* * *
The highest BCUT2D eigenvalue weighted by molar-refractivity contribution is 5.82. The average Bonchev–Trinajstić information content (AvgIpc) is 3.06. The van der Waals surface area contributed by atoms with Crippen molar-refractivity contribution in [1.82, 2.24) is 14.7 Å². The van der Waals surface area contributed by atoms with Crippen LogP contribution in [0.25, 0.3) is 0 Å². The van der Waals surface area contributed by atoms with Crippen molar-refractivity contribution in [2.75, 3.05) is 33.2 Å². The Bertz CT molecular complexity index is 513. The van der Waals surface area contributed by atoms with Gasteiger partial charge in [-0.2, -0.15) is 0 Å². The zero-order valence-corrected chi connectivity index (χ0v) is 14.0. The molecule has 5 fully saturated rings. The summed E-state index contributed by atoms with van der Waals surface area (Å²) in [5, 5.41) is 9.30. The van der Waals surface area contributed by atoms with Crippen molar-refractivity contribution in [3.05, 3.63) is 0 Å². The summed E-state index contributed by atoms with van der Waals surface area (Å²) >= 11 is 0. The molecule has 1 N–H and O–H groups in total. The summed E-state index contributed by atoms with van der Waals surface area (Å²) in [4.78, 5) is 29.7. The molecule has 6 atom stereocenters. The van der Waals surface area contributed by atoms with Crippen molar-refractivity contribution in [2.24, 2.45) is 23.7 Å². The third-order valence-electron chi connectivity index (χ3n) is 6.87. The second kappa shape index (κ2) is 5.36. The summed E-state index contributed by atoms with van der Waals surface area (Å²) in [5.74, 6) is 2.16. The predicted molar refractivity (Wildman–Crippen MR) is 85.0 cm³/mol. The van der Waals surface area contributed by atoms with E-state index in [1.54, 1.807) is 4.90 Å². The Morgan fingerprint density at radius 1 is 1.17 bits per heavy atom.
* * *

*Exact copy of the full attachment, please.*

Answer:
The highest BCUT2D eigenvalue weighted by molar-refractivity contribution is 5.82. The average Bonchev–Trinajstić information content (AvgIpc) is 3.06. The van der Waals surface area contributed by atoms with Crippen molar-refractivity contribution in [1.82, 2.24) is 14.7 Å². The van der Waals surface area contributed by atoms with Crippen LogP contribution in [0.25, 0.3) is 0 Å². The van der Waals surface area contributed by atoms with Crippen molar-refractivity contribution in [2.75, 3.05) is 33.2 Å². The Bertz CT molecular complexity index is 513. The van der Waals surface area contributed by atoms with Gasteiger partial charge in [-0.2, -0.15) is 0 Å². The zero-order valence-corrected chi connectivity index (χ0v) is 14.0. The molecule has 5 fully saturated rings. The summed E-state index contributed by atoms with van der Waals surface area (Å²) in [5, 5.41) is 9.30. The van der Waals surface area contributed by atoms with Crippen molar-refractivity contribution in [3.05, 3.63) is 0 Å². The summed E-state index contributed by atoms with van der Waals surface area (Å²) >= 11 is 0. The molecule has 1 N–H and O–H groups in total. The summed E-state index contributed by atoms with van der Waals surface area (Å²) in [4.78, 5) is 29.7. The molecule has 6 atom stereocenters. The van der Waals surface area contributed by atoms with Crippen molar-refractivity contribution in [2.24, 2.45) is 23.7 Å². The third-order valence-electron chi connectivity index (χ3n) is 6.87. The second kappa shape index (κ2) is 5.36. The summed E-state index contributed by atoms with van der Waals surface area (Å²) in [5.74, 6) is 2.16. The predicted molar refractivity (Wildman–Crippen MR) is 85.0 cm³/mol. The van der Waals surface area contributed by atoms with E-state index in [1.54, 1.807) is 4.90 Å². The Morgan fingerprint density at radius 1 is 1.17 bits per heavy atom.